Breast cancer screening made easy at BRAS

| June 1, 2011
Chip Gilmour owns the Louisville office of BRAS.

Chip Gilmour owns the Louisville office of BRAS.

What does a woman dreading breast cancer have in common with a man who suffers a stress fracture during a football scrimmage?

Both may benefit from a clinical imaging procedure called thermography, according to Chip Gilmour, owner of the Louisville office of BRAS (Breast Research Awareness and Support), which opened in March at 4010 Dupont Circle, Suite 517.

Thermography, also known as digital infrared thermal imaging, shows physiological changes and metabolic processes that may indicate many kinds of diseases and injuries.

“Our equipment simply reads the body’s heat signatures. It doesn’t send out radiation, and there is no compression of tissue, as during a mammogram. Thermography provides an opportunity to detect breast problems much earlier than a mammogram,” he said. “And for people who have arthritis, joint injuries, back pain or other painful conditions, this procedure can show where treatment should be applied.”

Gilmour began looking into thermography several years ago while struggling with headaches and fatigue.

“I had started a journey into health and wellness by changing my diet and things like that,” he said. “I learned about thermography and found that there are franchise opportunities for people like me who are passionate about health. When my wife, Heather, and I saw those two ideas coming together, we decided this was the time to get involved.”

BRAS was founded by Linda Bamber, a naturopathic doctor in Kansas whose mother and sister were diagnosed with breast cancer within two months of each other. After researching thermography for two decades, she founded the company, which now has 21 franchises in Kansas, Kentucky, Missouri, Oklahoma and North Carolina.

Bras“When thermography started being used during the 1980s, the technology wasn’t very accurate,” Chip said. “But over the past 25 years, infrared imaging has benefitted from improvements made by the military. We now measure changes in heat to hundredths of a degree.”

BRAS doesn’t advocate choosing thermography instead of mammography; when both are used, the company claims, 95 percent of breast cancers may be detected. Chip believes that women under 50 can find thermography especially beneficial, although it is effective for all age groups.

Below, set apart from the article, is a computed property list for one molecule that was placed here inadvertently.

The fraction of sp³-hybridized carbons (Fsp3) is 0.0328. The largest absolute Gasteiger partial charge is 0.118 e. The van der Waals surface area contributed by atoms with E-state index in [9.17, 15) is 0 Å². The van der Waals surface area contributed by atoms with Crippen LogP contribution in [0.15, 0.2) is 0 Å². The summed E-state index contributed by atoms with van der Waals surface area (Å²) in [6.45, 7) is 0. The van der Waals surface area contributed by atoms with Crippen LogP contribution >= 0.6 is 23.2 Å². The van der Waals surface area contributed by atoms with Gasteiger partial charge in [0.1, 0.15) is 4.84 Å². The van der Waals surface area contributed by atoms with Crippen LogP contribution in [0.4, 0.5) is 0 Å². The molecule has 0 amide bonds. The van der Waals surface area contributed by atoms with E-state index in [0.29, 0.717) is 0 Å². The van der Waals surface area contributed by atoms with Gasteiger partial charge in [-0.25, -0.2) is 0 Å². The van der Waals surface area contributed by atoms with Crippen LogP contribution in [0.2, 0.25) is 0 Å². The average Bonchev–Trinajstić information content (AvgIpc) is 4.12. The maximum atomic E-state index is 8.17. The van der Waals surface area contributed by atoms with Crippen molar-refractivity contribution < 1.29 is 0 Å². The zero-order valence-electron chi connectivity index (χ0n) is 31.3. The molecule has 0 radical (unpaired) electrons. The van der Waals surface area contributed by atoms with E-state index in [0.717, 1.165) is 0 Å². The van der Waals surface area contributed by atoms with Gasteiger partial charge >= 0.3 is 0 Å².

“Studies have documented how much less effective mammograms are for younger women because their breast tissue is denser. It’s like looking for a polar bear in a snowstorm,” he said. “Mammography looks for a structure, but thermography looks for heat. Cancer has a different heat signature than surrounding tissue, and it causes inflammation and blood vessel formation.”

The office has two female thermographers who perform the procedure on women; Gilmour is on hand to assist men. The first breast thermogram costs $195, and a second one ($150) is recommended for three months later, for comparison. Results are usually available in 24 hours, after interpretation by certified doctors.

“There is so much fear associated with breast cancer. A doctor might say to a woman, ‘There is something suspicious – come back to me in six months,’ ” he said. “Instead of waiting and worrying, she can come here for a thermogram, and it might indicate a cyst rather than a tumor. From that standpoint, this procedure may offer a lot more peace of mind for many women.”

BRAS is open Monday through Friday, 9 a.m. to 5 p.m. For information, visit www.breastresearchawareness.com or call 502.895.1224.

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